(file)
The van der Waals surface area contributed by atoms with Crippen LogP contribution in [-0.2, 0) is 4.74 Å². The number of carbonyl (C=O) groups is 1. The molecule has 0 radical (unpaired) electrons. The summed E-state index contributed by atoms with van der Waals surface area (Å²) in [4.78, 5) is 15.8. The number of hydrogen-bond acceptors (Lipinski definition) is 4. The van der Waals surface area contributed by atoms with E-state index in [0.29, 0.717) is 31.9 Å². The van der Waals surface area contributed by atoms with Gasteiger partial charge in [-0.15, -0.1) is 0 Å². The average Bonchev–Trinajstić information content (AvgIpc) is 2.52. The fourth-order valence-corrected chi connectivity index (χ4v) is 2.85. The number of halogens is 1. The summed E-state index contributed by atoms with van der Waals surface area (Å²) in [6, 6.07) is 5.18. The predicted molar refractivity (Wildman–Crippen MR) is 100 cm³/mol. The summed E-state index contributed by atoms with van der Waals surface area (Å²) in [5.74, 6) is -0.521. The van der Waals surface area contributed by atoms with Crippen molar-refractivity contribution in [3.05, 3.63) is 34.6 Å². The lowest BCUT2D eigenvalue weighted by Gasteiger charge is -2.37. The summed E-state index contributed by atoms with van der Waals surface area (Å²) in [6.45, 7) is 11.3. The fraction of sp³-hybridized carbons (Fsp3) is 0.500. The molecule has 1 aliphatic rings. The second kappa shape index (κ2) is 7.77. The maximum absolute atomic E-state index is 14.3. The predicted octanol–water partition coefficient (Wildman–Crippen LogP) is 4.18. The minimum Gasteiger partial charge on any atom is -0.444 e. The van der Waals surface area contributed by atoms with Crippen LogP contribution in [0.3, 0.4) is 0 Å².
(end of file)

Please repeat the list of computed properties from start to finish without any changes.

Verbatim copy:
The van der Waals surface area contributed by atoms with Crippen LogP contribution in [-0.2, 0) is 4.74 Å². The number of carbonyl (C=O) groups is 1. The molecule has 0 radical (unpaired) electrons. The summed E-state index contributed by atoms with van der Waals surface area (Å²) in [4.78, 5) is 15.8. The number of hydrogen-bond acceptors (Lipinski definition) is 4. The van der Waals surface area contributed by atoms with E-state index in [0.29, 0.717) is 31.9 Å². The van der Waals surface area contributed by atoms with Gasteiger partial charge in [-0.15, -0.1) is 0 Å². The average Bonchev–Trinajstić information content (AvgIpc) is 2.52. The fourth-order valence-corrected chi connectivity index (χ4v) is 2.85. The number of halogens is 1. The summed E-state index contributed by atoms with van der Waals surface area (Å²) in [6, 6.07) is 5.18. The predicted molar refractivity (Wildman–Crippen MR) is 100 cm³/mol. The summed E-state index contributed by atoms with van der Waals surface area (Å²) in [5.74, 6) is -0.521. The van der Waals surface area contributed by atoms with Crippen molar-refractivity contribution in [3.05, 3.63) is 34.6 Å². The lowest BCUT2D eigenvalue weighted by Gasteiger charge is -2.37. The summed E-state index contributed by atoms with van der Waals surface area (Å²) in [6.45, 7) is 11.3. The fraction of sp³-hybridized carbons (Fsp3) is 0.500. The molecule has 1 aliphatic rings. The second kappa shape index (κ2) is 7.77. The maximum absolute atomic E-state index is 14.3. The predicted octanol–water partition coefficient (Wildman–Crippen LogP) is 4.18. The minimum Gasteiger partial charge on any atom is -0.444 e. The van der Waals surface area contributed by atoms with Crippen LogP contribution in [0.3, 0.4) is 0 Å².